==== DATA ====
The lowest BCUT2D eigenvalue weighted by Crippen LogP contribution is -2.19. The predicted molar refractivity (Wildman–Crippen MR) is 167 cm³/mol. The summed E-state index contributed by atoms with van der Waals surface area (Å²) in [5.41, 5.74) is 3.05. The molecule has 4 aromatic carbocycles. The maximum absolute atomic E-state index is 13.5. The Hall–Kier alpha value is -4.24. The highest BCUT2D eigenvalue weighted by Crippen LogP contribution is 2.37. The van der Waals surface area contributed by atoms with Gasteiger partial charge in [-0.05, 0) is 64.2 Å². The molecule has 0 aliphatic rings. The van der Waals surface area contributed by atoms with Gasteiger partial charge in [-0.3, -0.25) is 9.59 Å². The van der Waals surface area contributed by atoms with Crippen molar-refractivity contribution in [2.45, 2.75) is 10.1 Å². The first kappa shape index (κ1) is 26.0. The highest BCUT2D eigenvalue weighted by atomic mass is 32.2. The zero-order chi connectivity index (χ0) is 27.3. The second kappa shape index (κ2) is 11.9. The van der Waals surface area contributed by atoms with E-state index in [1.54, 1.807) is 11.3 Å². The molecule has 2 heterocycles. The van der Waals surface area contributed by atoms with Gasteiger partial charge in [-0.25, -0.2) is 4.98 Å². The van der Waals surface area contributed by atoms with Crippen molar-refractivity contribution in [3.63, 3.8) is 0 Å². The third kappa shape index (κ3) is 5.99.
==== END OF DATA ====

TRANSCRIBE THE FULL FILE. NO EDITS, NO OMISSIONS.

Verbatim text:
The lowest BCUT2D eigenvalue weighted by Crippen LogP contribution is -2.19. The predicted molar refractivity (Wildman–Crippen MR) is 167 cm³/mol. The summed E-state index contributed by atoms with van der Waals surface area (Å²) in [5.41, 5.74) is 3.05. The molecule has 4 aromatic carbocycles. The maximum absolute atomic E-state index is 13.5. The Hall–Kier alpha value is -4.24. The highest BCUT2D eigenvalue weighted by Crippen LogP contribution is 2.37. The van der Waals surface area contributed by atoms with Gasteiger partial charge in [-0.05, 0) is 64.2 Å². The molecule has 0 aliphatic rings. The van der Waals surface area contributed by atoms with Gasteiger partial charge in [-0.3, -0.25) is 9.59 Å². The van der Waals surface area contributed by atoms with Crippen molar-refractivity contribution in [2.45, 2.75) is 10.1 Å². The first kappa shape index (κ1) is 26.0. The highest BCUT2D eigenvalue weighted by atomic mass is 32.2. The zero-order chi connectivity index (χ0) is 27.3. The second kappa shape index (κ2) is 11.9. The van der Waals surface area contributed by atoms with E-state index in [1.54, 1.807) is 11.3 Å². The molecule has 2 heterocycles. The van der Waals surface area contributed by atoms with Gasteiger partial charge in [-0.25, -0.2) is 4.98 Å². The van der Waals surface area contributed by atoms with Crippen molar-refractivity contribution in [3.63, 3.8) is 0 Å². The third kappa shape index (κ3) is 5.99.